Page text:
mamasmercantile said...

Beautiful photos. It is so mild here that the grass is still growing but too wet to cut. Spring bulbs are starting to emerge which is worrying with a drastic drop in temperatures and frosts predicted later this week.

Deb @ Frugal Little Bungalow said...

my garden is confused by this el nino winter here in pennsylvania...one day it goes to 50 degrees and another morning, such as today, it is 15 degrees. I'll enjoy your buds ! :)

Vee said...

My garden is a mess. It has gone from white to brown and sodden overnight. We are back to a "November look." Your garden looks ever so much more hopeful.

cucki said...

It's looking so beautiful xxx

swell conditions said...

It was so nice yesterday!! My son and I sat on the beach for a moment and let the sunshine warm our faces, it was great. I love watching the garden awaken too, every day now there's just a little more growing out there.

Deanna Rabe said...

We had such a mild December that Forsythia was in bloom and so were some ornamental cherry trees! I hope this doesn't mean an ugly spring for us!

Your garden looks lovely. I love your crown ornament!

This year I want to add a few more roses to my garden.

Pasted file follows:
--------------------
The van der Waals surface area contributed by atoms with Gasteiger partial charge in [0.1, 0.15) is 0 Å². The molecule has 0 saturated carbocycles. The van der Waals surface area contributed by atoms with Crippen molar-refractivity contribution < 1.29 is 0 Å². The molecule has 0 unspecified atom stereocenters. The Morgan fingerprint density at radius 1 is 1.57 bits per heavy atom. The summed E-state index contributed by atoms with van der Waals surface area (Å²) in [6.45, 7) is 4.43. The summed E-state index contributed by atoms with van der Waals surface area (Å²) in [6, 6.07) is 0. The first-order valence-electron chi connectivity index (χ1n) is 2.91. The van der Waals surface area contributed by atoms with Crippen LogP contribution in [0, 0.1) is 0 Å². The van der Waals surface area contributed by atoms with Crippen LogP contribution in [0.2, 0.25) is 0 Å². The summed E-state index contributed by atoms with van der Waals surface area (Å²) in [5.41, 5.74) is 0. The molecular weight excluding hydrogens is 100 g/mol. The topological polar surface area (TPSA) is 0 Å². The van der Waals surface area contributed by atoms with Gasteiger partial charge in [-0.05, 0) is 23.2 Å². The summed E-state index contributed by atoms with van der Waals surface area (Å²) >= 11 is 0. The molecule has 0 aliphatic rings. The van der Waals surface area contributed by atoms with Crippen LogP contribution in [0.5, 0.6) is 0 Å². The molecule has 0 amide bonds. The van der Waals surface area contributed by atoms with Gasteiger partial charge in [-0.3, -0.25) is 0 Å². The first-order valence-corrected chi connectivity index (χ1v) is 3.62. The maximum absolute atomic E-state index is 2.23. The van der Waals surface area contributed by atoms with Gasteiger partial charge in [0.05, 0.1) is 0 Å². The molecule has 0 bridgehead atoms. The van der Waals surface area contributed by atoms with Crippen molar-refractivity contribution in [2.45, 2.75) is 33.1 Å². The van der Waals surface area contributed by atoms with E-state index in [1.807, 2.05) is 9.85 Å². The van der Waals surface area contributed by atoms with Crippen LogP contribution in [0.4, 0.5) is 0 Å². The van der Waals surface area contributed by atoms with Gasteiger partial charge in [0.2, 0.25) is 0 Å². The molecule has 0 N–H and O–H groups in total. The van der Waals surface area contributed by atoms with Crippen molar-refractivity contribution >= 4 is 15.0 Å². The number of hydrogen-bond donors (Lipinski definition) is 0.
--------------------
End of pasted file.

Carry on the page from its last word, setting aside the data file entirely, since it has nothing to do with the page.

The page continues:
Deanna

Pamela Gordon said...

Well, our garden is definitely asleep and won't be waking for months. How nice that you have a rose blooming and signs of spring in your garden though! Enjoy the week.

hostess of the humble bungalow said...

I have a few roses in bud and the magnolia has some new growth...bulbs are popping up through the soil...it feels like Spring will be here soon.
Lovely photos Lorrie...hope you have a great week.

Heather Robinson said...

Way too much is happening around here as everything is three months ahead of the season!!! And if we get a late freeze (three years ago it snowed in March)...wow is that going to hurt for the farmers!

Thank you for these pretty and thoughtful photos; Lorrie.

Amy at love made my home said...

Isn't it wonderful to see what is appearing and growing! xx

podso said...

Our daffodils peeked out after all our warm wet weather, and we had to mow the lawn again. The daffodils are stopped midway now and I wonder how they will fare in another month when they normally show their faces. Trees also started budding, though we barely finished raking up their dead leaves. Your photos, as always, are wonderful.